The import process is very similar to the export process. During the import process, the translator reads data from the source file which is an HTML text file. As expected, nearly the reverse of the export process occurs. The text is read in by the translator and the tags are interpreted to determine what information is to be sent to the application. The translator sends information regarding the input data by using similar data structures as were used as information sources during export. The appropriate characteristics are set for the incoming text, and then passed to the application to be displayed for the user. Since the input file must be a text file, there are only text runs to process, however, depending on the tags read, it may be necessary to open an image which is linked to within the HTML document. The method followed in such cases is described in the section on functionality mapping.




There are several pieces which make up the translation package for use with ClarisWorks. First, there is the XTND System itself, which comes with all Claris XTND-capable applications and resides in the Claris folder in the System Folder on a Macintosh. Then, the XTND HTML Translator is located in the Claris Translators folder in the Claris folder. Finally, to add ClarisWorks-specific functionality for handling links and styles, there is HTML Document stationery for ClarisWorks. This stationery document is a template which is used to aid in composing HTML documents. It has styles specific to HTML headers, preformatted text, and literal HTML commands listed in the Style menu as shown in Figure 1. This is done to provide a method for the user to specify headers and styles from the familiar ClarisWorks Style menu. Also included in the stationery is a macro with an associated shortcut button. When the shortcut palette is displayed, the 'Link' button appears as in Figure 2. When the user clicks on the macro button, a link is created in the manner described in the next section.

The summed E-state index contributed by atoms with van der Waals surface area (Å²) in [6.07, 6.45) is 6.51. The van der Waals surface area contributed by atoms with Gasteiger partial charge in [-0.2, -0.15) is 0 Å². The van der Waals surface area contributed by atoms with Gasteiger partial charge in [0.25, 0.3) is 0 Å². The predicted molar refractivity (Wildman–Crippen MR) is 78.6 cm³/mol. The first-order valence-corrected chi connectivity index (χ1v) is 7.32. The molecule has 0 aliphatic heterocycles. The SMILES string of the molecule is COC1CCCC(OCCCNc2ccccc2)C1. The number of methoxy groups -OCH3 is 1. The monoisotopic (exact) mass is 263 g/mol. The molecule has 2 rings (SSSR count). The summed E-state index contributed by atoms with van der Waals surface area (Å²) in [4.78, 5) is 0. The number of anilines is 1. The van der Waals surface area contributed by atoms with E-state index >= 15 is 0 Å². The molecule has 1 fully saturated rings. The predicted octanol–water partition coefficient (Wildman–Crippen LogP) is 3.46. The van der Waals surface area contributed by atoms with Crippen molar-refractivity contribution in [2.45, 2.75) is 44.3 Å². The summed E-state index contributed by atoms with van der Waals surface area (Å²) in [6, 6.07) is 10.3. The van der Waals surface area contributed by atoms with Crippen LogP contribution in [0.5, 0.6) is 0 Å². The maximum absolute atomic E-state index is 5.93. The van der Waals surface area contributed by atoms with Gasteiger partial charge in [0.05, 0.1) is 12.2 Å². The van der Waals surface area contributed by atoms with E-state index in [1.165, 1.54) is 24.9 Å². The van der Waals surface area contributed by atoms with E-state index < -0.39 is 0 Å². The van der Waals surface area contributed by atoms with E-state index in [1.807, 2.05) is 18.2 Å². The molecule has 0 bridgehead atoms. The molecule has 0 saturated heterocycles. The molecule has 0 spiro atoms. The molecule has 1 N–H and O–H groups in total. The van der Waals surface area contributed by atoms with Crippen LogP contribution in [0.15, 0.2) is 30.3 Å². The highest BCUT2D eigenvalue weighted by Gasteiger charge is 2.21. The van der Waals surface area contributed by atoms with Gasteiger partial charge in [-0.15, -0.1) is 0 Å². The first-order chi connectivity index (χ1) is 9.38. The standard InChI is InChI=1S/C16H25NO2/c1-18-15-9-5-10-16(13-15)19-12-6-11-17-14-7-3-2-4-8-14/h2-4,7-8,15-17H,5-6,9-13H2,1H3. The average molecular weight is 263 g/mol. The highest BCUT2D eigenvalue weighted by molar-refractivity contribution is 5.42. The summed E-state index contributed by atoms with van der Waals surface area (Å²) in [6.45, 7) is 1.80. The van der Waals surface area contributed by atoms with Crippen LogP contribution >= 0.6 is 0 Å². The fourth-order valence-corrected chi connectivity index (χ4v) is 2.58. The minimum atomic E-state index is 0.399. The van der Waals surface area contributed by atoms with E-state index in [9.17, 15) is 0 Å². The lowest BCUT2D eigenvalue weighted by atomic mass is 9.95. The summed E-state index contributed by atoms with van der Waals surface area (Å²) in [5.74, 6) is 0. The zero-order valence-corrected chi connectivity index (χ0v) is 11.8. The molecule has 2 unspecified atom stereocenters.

Figure 1. The upper section of this menu shows ClarisWorks standard styles and the text color option. The lower portion of the menu contains styles which are defined only in the HTML Document stationery [4].

Figure 2. The 'Link' macro button is in the lower left corner. A link is created in the document when this macro is executed by clicking the button [4].

The style menu additions and the shortcut macro mentioned above are the only noticeable differences in ClarisWorks using the HTML Document stationery as opposed to using no stationery at all. As mentioned above, the translation is initiated in the Standard File dialog by selecting the translator from the pop-up list of available translators. The dialogs are very similar for both export and import as shown in Figure 3. Therefore, without breaking from familiar user interface guidelines on the Macintosh [5], we have added functionality not inherent in ClarisWorks, enabling users familiar with ClarisWorks to translate their documents to HTML format easily.

Figure 3. Left: The 'Save As...' Standard File dialog which the user is presented with when exporting. The HTML Translator is selected from the pop-up list. Right: The 'Open...' Standard File dialog with the HTML Translator selected as the import translator.